Fact check: teachers' pay and politicians' claims

What have teacher pay increases actually been over the term of the National led government?

A number of people have been asking if it’s true, as the Minister of Education has said, that teachers have had a 17% pay increase over the last nine years.

Let’s have a look at the rates for secondary teachers.

In July 1st 2008 the rate was $66,327.  From then the changes were:

 

% increase

Top of base scale rate

July 2009

4.00%

$68,980

April 2011

2.93%

$71,000

Jan 2013

1.27%

$71,900

Jan 2014

1.04%

$72,645

Jan 2015

0.49%

$73,000

Sep 2015

2.00%

$74,600

Sep 2016

2.00%

$75,949

Sep 2017

2.50%

$78,000

Total change from 2008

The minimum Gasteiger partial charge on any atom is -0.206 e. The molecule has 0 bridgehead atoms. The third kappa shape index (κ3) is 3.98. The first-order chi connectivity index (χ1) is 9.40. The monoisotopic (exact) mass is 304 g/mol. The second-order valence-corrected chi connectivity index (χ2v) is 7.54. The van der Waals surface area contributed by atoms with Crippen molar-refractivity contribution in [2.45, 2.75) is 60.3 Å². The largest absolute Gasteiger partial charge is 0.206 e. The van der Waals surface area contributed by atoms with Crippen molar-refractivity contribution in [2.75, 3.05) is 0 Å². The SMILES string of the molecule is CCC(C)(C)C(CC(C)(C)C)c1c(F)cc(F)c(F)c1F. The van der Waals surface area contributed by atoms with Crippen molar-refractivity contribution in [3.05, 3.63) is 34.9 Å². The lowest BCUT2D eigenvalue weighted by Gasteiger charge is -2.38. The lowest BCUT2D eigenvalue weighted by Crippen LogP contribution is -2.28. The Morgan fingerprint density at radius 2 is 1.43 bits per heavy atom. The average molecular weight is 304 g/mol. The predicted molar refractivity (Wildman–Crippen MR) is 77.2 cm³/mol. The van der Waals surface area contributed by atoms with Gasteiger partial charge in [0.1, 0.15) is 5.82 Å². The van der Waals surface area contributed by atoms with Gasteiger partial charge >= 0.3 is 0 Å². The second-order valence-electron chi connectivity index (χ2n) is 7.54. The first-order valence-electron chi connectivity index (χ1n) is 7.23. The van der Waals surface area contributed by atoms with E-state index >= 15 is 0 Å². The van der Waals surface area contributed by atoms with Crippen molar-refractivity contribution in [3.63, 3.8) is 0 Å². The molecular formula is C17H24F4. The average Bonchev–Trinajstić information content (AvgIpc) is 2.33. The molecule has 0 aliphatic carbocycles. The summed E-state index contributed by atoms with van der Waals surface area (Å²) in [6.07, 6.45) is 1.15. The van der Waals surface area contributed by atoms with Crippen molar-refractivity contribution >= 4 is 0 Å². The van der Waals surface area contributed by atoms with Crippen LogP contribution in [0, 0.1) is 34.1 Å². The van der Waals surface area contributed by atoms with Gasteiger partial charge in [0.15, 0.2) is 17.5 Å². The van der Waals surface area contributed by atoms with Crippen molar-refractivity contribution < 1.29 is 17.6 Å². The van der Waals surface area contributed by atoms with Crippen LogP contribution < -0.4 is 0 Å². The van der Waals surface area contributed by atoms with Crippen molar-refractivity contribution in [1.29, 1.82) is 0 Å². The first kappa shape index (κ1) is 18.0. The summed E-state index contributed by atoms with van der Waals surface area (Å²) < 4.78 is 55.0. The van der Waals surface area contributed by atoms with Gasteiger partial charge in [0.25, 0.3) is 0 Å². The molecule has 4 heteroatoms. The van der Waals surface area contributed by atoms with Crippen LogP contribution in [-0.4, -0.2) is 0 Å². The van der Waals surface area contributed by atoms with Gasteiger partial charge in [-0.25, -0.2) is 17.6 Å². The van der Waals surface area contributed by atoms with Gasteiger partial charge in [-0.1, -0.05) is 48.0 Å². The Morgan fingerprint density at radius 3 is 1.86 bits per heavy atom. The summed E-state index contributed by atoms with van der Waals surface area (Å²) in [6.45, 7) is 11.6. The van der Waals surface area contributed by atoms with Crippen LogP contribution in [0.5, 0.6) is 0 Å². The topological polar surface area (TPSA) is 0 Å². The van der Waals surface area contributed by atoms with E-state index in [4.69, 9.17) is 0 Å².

17.50%

$11,637

So yep, that's true.* 

However, it’s worth noting that the largest increase, 4% in 2009, came at the end of a three year settlement that was negotiated under a Labour led government.  All the increases negotiated with National governments have been lower than this one.

The response from Labour , as you’ll see in the Q & A interview above,  was that teacher pay increases were higher under the Labour government. This is true. During the previous nine years (1999 to 2008) increases were 34.93% with the top of the base scale going from $48,600 to $66,327 (a change of $17,727).

Labour has tended to give increases that related to wage movements; National has tended to give increases that relate to inflation.

 * The final two figures and asterisked line were adjusted to fix a small calculation error, on 5/9/17

Photo credit: Hazzhk https://commons.wikimedia.org/wiki/File:New_Zealand_House_of_Representatives_Debating_Chamber.png

Last modified on Tuesday, 5 September 2017 14:48